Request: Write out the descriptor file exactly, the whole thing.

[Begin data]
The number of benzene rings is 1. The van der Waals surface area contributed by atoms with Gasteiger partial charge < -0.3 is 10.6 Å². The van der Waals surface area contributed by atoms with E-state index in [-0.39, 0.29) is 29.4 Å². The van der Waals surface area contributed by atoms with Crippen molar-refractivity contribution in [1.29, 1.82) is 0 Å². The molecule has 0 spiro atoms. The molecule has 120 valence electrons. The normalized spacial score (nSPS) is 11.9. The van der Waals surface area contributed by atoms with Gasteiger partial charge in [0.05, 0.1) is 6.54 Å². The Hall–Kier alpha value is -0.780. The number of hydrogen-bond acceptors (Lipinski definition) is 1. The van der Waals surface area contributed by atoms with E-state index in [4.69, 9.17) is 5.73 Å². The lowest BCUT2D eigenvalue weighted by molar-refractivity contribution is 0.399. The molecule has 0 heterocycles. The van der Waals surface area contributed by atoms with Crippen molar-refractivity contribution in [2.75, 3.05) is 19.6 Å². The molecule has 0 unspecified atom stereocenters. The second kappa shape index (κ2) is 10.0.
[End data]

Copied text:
The number of benzene rings is 1. The van der Waals surface area contributed by atoms with Gasteiger partial charge < -0.3 is 10.6 Å². The van der Waals surface area contributed by atoms with E-state index in [-0.39, 0.29) is 29.4 Å². The van der Waals surface area contributed by atoms with Crippen molar-refractivity contribution in [1.29, 1.82) is 0 Å². The molecule has 0 spiro atoms. The molecule has 120 valence electrons. The normalized spacial score (nSPS) is 11.9. The van der Waals surface area contributed by atoms with Gasteiger partial charge in [0.05, 0.1) is 6.54 Å². The Hall–Kier alpha value is -0.780. The number of hydrogen-bond acceptors (Lipinski definition) is 1. The van der Waals surface area contributed by atoms with E-state index in [4.69, 9.17) is 5.73 Å². The lowest BCUT2D eigenvalue weighted by molar-refractivity contribution is 0.399. The molecule has 0 heterocycles. The van der Waals surface area contributed by atoms with Crippen molar-refractivity contribution in [2.75, 3.05) is 19.6 Å². The molecule has 0 unspecified atom stereocenters. The second kappa shape index (κ2) is 10.0.